Over the years we have discussed mum's attitude endlessly, without ever coming to a proper understanding of her attitudes. One horribly destructive habit she had was trying to get us to improve some part of our personality or looks by saying distressingly negative things to us. An example which has always stuck in my mind, and which still hurts, is when she was endeavouring to get me to become more 'outgoing'. She despaired of me, because I loved to read and would rather stay inside and read than run around the neighbourhood with the other kids my age. Her way of 'encouraging' me to change was to say that I would never have any friends because I didn't have any personality. I think I was about 13 at the time, and this was such a devastating thing for her to say to me. Inwardly, I withdrew further from the other kids, believing that I was nothing. Self-esteem and confidence took an almost permanent nosedive. I was always unhappy inside, but pretended to be fine, and laughing and joking to the world. If I tried to express how I really felt I would be ridiculed and called "The Great Pretender" (after a song that was popular at the time). This was always such a terrible source of hurt to me. She told me that I had a dreadful laugh and that I needed to change the way I laughed. Can you imagine how I felt? These are just two small examples of how destructive negativity is.
Even when we were older she used negativity - and we actually decided it was because she was afraid of new situations, and afraid to experiment. That she was confident only with things that were tried and tested. If you told her you had invited friends around and were going to cook a special dinner, she would instantly say "Oh no, you can't do that, you haven't done it before. What if it goes wrong?". And things should be done the way she did them, or they were wrong. Weirdly, I have found myself doing some things that make me exactly the same as my mum, for example, telling my daughter that "you only need to use 'this much' water in the saucepan when you cook the vegetables".... obviously this is learned behaviour. And quite sad when I think about it, because I know very well we all have our own ways of doing things!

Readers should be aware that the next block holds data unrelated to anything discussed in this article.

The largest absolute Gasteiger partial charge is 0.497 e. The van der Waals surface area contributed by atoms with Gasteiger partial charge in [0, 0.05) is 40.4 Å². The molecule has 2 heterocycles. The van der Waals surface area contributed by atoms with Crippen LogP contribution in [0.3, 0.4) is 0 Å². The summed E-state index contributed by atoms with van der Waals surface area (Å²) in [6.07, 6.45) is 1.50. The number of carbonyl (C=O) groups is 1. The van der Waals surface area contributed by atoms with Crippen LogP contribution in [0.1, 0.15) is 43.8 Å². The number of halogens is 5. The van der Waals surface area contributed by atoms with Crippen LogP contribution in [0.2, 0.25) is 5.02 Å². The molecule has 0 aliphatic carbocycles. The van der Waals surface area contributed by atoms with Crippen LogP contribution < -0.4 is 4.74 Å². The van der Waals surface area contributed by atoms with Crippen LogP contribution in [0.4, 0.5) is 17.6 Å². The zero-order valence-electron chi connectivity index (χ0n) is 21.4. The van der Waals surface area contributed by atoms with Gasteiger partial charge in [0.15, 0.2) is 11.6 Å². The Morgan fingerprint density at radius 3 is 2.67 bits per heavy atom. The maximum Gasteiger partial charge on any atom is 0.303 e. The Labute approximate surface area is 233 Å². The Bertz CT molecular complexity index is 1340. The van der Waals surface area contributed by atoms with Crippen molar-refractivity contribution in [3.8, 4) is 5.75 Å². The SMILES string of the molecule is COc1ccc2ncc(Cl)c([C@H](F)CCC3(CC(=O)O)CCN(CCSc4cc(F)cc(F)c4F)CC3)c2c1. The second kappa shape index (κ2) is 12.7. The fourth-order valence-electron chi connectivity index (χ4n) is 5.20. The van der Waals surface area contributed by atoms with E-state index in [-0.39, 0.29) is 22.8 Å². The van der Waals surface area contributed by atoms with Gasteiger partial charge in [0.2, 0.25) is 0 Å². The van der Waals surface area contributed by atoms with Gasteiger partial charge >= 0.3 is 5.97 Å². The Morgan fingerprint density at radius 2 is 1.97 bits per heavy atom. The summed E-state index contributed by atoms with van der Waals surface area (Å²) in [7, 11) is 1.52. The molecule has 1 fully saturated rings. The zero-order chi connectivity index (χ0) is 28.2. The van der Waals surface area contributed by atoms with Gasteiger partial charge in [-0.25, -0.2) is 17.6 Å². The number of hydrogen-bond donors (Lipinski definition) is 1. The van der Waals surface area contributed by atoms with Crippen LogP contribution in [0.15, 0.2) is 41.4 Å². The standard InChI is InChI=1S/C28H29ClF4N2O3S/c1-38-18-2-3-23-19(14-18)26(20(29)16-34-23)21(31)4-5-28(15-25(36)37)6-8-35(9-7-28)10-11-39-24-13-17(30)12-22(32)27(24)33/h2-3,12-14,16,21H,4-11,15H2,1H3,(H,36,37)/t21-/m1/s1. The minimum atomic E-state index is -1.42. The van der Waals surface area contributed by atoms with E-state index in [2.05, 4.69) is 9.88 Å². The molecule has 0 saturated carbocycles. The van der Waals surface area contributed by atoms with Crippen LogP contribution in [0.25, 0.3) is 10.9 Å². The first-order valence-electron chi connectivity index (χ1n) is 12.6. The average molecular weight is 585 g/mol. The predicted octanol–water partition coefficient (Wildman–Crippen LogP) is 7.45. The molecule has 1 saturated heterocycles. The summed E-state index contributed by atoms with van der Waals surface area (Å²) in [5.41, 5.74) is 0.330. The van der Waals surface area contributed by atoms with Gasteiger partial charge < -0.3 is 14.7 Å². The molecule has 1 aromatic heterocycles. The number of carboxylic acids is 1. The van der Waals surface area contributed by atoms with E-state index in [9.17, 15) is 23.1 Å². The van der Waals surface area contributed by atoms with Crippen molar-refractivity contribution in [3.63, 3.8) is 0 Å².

My father? He never praised. You could rush home excitedly from school, full of the news that you had scored 99% on your English exam, only to be instantly flattened when he said you should have scored 150%. Never a hug or a "well done" or "I am proud of you, you have worked hard". I can remember only two instances in my entire life when he even said something complimentary about me. Not to me, about me. And mum was so astonished - immediately she had to tell me what he had said.
Which all just lays the groundwork for what this blog is about! Praise. Positivity. Do you praise your child? Recently, when my little granddaughter finally decided it was ok to poo on the toilet, I said she should have a reward. My daughter said she didn't need a reward, the praise they gave her was enough to bring a huge smile to her face. This was a rule I promised I would use with my girl, and she is using it with her own little girl. Praise where praise is due. Forget about the negative stuff, the scolding, the arguments - there are plenty of them anyway!